According to the press statement announcing the report, the…
…report says that while the internet, mobile phones and other digital technologies are spreading rapidly throughout the developing world, the anticipated digital dividends of higher growth, more jobs, and better public services have fallen short of expectations, and 60 percent of the world’s population remains excluded from the ever-expanding digital economy. According to the new ‘World Development Report 2016: Digital Dividends,’ authored by Co-Directors, Deepak Mishra and Uwe Deichmann and team, the benefits of rapid digital expansion have been skewed towards the wealthy, skilled, and influential around the world, who are better positioned to take advantage of the new technologies. In addition, though the number of internet users worldwide has more than tripled since 2005, four billion people still lack access to the internet.
In what follows, I am going to discuss a small part of the report that I am particularly interested in. And that is the vexed subject of internet governance. As we all know by now, the dream of the founders of the internet was that it would be a libertarian paradise and a virtual monument to a transcendent cosmopolitanism: a truly free and borderless world. Sadly, all kinds of companies and governments are turning the internet into something else entirely. How to govern the internet is now a bone of discord.
The tussle matters hugely. As WDR 2016 says:
Figure 6.1 on page 294 of the report usefully lays out the concerns that are fueling debate on how the internet is governed:
The internet’s growing popularity has increased the need to manage its worldwide operation. Whereas less than 2 percent of phone calls cross borders, between 60 and 75 per cent of internet traffic is international (depending on the country). Despite its virtual qualities, it has an elaborate physical infrastructure that spans the globe. As a global resource, it requires some degree of international coordination to function. Information flowing through the internet has transboundary repercussions, raising other issues for international debate and discussion. (pp. 292-3)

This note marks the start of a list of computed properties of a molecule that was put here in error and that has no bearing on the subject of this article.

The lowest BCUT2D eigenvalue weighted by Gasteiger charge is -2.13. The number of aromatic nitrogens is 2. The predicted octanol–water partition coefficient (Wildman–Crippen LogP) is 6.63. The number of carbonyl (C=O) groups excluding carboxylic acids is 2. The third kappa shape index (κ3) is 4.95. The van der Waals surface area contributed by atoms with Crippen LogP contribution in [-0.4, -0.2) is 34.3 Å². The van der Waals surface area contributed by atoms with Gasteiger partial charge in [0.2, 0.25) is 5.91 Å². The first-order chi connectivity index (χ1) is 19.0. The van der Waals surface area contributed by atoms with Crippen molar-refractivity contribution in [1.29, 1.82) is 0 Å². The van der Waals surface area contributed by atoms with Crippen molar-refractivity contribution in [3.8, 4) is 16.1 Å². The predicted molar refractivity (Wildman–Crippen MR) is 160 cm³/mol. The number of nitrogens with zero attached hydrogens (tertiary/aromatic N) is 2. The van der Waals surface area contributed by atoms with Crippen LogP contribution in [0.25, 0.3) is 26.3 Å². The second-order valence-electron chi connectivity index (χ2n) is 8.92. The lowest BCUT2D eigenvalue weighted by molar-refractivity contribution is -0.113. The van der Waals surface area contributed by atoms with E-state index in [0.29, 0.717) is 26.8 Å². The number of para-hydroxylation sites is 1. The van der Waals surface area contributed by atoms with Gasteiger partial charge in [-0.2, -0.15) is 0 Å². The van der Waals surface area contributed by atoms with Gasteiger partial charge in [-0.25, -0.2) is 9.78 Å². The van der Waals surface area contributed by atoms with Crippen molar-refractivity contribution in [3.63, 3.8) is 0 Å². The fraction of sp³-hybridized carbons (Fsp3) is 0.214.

- “Power struggle: traditional versus new stakeholders.”
- “Digital divide, with most nonusers in developing countries.”
- “Privacy and surveillance concerns.”
- “Clash with local cultures and social practices.”
- “Nonalignment with national policies and regulations.”
I say ‘happily’ because the intergovernmental model carries with it a great danger, one that is already surfacing. If that model wins rather than the internet becoming a truly global public sphere we are going to end up with a series of hermetically sealed national public spheres, each with menacing gatekeepers carrying maces and batons and knuckle dusters. WDR 2016 does not say this but what is clear is that the push for the intergovernmental model of internet governance is part of the authoritarian resurgence that we are witnessing in the world today. That’s my view anyway.
The report concludes the discussion by pointing out that the lack of consensus on internet governance is likely to prove costly. Key quote:
Which is why everybody who cares must join the mighty effort to ensure that the multistakeholder model of internet governance wins.
The lingering uncertainty is likely to affect the private sector’s long-term investment planning. Delay in agreeing on new protocols and standards could slow the pace of innovation. Some have even suggested that the internet is at the risk of being split, so that the world ends up with several local internets – Google CEO Eric Schmidt calls it the splitnet – destroying the essential global character of the internet. (p.296)
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Book cover includes a photograph by © John Stanmeyer/National Geographic Creative. Used with the permission of John Stanmeyer/National Geographic Creative. Further permission required for reuse.